Today’s song may not make overt reference to Christmas other than in its title, which cribs from Dylan Thomas’ well-known radio reading of fanciful and poetic evocations of his childhood in Wales, yet the song sounds like Christmas. Cale hails from Wales, and that’s reason enough for the title to have associations, I assume. And the composition is elegant—the way nostalgia often is—and full of a warm bombast, which is how our memories of what we once loved tend to be.
The lyrics are a wonder, using a kind of free associative logic that few songwriters have taken to these lengths. Given that the album I initially purchased, back in 1977, had no lyrics included, I spent many years listening to this song in some perplexity about what Cale actually sings. I passed along the song to Kajsa around 1992 and the CD version of the album included a lyrics sheet. Thus we could sing along, and, I well recall, we sang it that Christmas, walking home from a Christmas party in Princeton’s Butler Apartments. So, sing along with Mitch and follow the bouncing ball:
With mistletoe and candle green
To Halloween we go
Ten murdered oranges bled on board ship
Lend comedy to shame
Let’s stop right there. The mistletoe and candles—green like evergreens—are of Christmas; the reference to Halloween makes a bridge back to fall’s move toward winter; the line “ten murdered oranges bled on board ship” is a perfect example of Cale’s way of making sounds matter, while also putting orange into the song, to go with the green (and Halloween) and giving us a ship, for some reason; “Lend comedy to shame” is pointed, gesturing to the song’s upbeat feel, despite its darker colorings.
In listening to the song, right from the start, my ear was always drawn to the fourth line of every verse, which is usually a partial line but which rides the tune wonderfully, with a bright turn.
The cattle graze bolt uprightly
Seducing down the door
To saddle swords and meeting place
We have no place to go
The cattle may be a recollection of Wales; “seducing down the door,” well, sounds a little suggestive, as if maybe one of those childhood recollections that aren’t quite innocent; the swords and meeting place could also be of childhood, while the line “we have no place to go” is one that always filled me with joy, as sung, sounding a benediction for a cozy season. To be at home, with no place to go.
Now comes the part that always smacked most close to home in my teens when this song—hell, this album—was a beacon to me:
Then wearily the footsteps worked
The hallelujah crowds
Too late, but wait, the long-legged bait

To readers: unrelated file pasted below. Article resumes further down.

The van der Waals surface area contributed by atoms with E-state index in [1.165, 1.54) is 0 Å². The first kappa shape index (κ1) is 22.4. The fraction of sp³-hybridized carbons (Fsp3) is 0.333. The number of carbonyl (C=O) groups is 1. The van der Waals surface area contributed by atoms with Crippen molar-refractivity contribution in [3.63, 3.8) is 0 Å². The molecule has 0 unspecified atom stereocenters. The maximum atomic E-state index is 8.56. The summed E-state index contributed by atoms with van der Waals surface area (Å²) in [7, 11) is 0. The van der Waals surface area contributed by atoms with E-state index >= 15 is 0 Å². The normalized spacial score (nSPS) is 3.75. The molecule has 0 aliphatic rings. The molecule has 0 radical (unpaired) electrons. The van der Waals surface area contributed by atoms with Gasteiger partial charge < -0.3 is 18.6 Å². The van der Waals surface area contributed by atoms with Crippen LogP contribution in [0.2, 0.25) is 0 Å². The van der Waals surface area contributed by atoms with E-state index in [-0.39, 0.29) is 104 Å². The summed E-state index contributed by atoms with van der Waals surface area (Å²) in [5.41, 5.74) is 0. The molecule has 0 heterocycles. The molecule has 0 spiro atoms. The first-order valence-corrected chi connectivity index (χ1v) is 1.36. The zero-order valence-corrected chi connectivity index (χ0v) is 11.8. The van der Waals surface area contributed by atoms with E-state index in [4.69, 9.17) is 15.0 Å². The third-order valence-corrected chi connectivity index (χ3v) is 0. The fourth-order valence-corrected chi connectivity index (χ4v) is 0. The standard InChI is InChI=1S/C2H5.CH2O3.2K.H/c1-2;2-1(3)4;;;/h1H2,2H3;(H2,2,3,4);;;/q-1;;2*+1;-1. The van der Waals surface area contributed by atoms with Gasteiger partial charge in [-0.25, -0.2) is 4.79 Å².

Tripped uselessly around
Ever been to Church too much? Wearily, indeed. It’s a tired tradition those “hallelujah crowds.” And here’s the thing I’m not ashamed to confess (or maybe I’m lending comedy to shame?) I used to claim sometimes that I was going to an early Mass and then just “trip uselessly around” instead. This was a particularly apt characterization of one winter’s Sunday I did so (after tripping on Saturday) in snowy, icy streets. The reference to “the long-legged bait” (if you don’t know and you should) recalls one of Dylan Thomas’ greatest poems, a phantasmagoria that celebrates, visionary fashion, the birth—or re-birth—of the world. So, yeah, one thing “a child’s Christmas” does is bring you back to the rebirth of vision. At least, that’s what it does when one is feeling sufficiently nostalgic.
The prayers of all combined
Take down the flags of ownership
The walls are falling down
Well! Maybe this song does have a Christmas message after all. Combining our prayers to end ownership? To end the walls that separate us from the kinds of fellow-feeling Christmas is supposed to inspire? Sebastopol—can you hear that name and not think of Tolstoy and his stories set during the siege in the 1850s? And Adrianopolis? Named for Hadrian, the Roman emperor, it’s now known as Edirne, in Turkey. Like Sebastopol in the Crimean, it’s a military site. What either place has to do with the other can be left to Cale, but the roll of the names is poetic in itself, with a sound like horns and drums.
A belt to hold Columbus to
Perimeters of nails
Perceived the mama’s golden touch
Good neighbors were we all
Not much idea what to make of this, nor how Columbus fits. And I’ve generally assumed it to be a belt to which Columbus may be held, not a belt that holds Columbus as well (too); the perimeter of nails may be the belt itself or what the belt holds Columbus to, and, OK, this makes sense, the belt and perimeter holds our young explorer in place, a Columbus stuck in his home—no place to go—and finding that what really binds him to it all is “mama’s golden touch,” the basis, perhaps, of all we associate with our childhood delights. “Good neighbors were we all” is the line that seems to redeem all those aspects that might be considered less than salubrious in what the song suggests. For there we were, and where we were was good enough.
As well as what the words say, the music has a way of dancing along an edge of high spirits that has the charge of cold weather and the quieter, darker elements that accompany the mystery of the Christmas story, a mystery not only concerning the details of the story itself but of how it has captured so many minds and hearts. So that, for many of us, Christmas is always “a child’s.”